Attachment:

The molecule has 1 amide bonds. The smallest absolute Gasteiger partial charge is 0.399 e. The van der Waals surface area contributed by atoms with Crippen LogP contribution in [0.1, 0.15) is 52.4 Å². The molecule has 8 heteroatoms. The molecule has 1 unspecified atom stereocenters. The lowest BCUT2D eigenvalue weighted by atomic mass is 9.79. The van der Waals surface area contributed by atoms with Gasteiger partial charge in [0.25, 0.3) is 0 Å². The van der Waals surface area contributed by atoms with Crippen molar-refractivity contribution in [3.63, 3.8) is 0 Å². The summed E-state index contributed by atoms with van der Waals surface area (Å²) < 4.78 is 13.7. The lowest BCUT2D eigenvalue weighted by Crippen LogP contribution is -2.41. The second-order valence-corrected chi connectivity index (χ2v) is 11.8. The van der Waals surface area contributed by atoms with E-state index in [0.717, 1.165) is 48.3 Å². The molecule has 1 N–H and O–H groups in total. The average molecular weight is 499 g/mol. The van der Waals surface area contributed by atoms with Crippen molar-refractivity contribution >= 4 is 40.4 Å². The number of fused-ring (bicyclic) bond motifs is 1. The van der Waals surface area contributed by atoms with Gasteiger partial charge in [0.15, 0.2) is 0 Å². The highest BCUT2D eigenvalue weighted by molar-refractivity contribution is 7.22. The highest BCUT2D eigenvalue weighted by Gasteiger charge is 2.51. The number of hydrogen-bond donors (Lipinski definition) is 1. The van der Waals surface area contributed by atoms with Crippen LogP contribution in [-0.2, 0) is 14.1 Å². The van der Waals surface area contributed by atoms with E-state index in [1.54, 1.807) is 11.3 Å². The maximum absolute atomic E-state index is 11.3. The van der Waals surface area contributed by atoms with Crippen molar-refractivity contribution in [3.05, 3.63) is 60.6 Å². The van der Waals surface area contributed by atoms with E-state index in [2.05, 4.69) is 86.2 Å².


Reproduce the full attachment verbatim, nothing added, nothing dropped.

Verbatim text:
The molecule has 1 amide bonds. The smallest absolute Gasteiger partial charge is 0.399 e. The van der Waals surface area contributed by atoms with Crippen LogP contribution in [0.1, 0.15) is 52.4 Å². The molecule has 8 heteroatoms. The molecule has 1 unspecified atom stereocenters. The lowest BCUT2D eigenvalue weighted by atomic mass is 9.79. The van der Waals surface area contributed by atoms with Gasteiger partial charge in [0.25, 0.3) is 0 Å². The van der Waals surface area contributed by atoms with Crippen molar-refractivity contribution in [3.63, 3.8) is 0 Å². The summed E-state index contributed by atoms with van der Waals surface area (Å²) < 4.78 is 13.7. The lowest BCUT2D eigenvalue weighted by Crippen LogP contribution is -2.41. The second-order valence-corrected chi connectivity index (χ2v) is 11.8. The van der Waals surface area contributed by atoms with E-state index in [0.717, 1.165) is 48.3 Å². The molecule has 1 N–H and O–H groups in total. The average molecular weight is 499 g/mol. The van der Waals surface area contributed by atoms with Crippen molar-refractivity contribution >= 4 is 40.4 Å². The number of fused-ring (bicyclic) bond motifs is 1. The van der Waals surface area contributed by atoms with Gasteiger partial charge in [0.15, 0.2) is 0 Å². The highest BCUT2D eigenvalue weighted by molar-refractivity contribution is 7.22. The highest BCUT2D eigenvalue weighted by Gasteiger charge is 2.51. The number of hydrogen-bond donors (Lipinski definition) is 1. The van der Waals surface area contributed by atoms with Crippen LogP contribution in [-0.2, 0) is 14.1 Å². The van der Waals surface area contributed by atoms with E-state index in [1.54, 1.807) is 11.3 Å². The maximum absolute atomic E-state index is 11.3. The van der Waals surface area contributed by atoms with Crippen molar-refractivity contribution in [3.05, 3.63) is 60.6 Å². The van der Waals surface area contributed by atoms with E-state index in [2.05, 4.69) is 86.2 Å².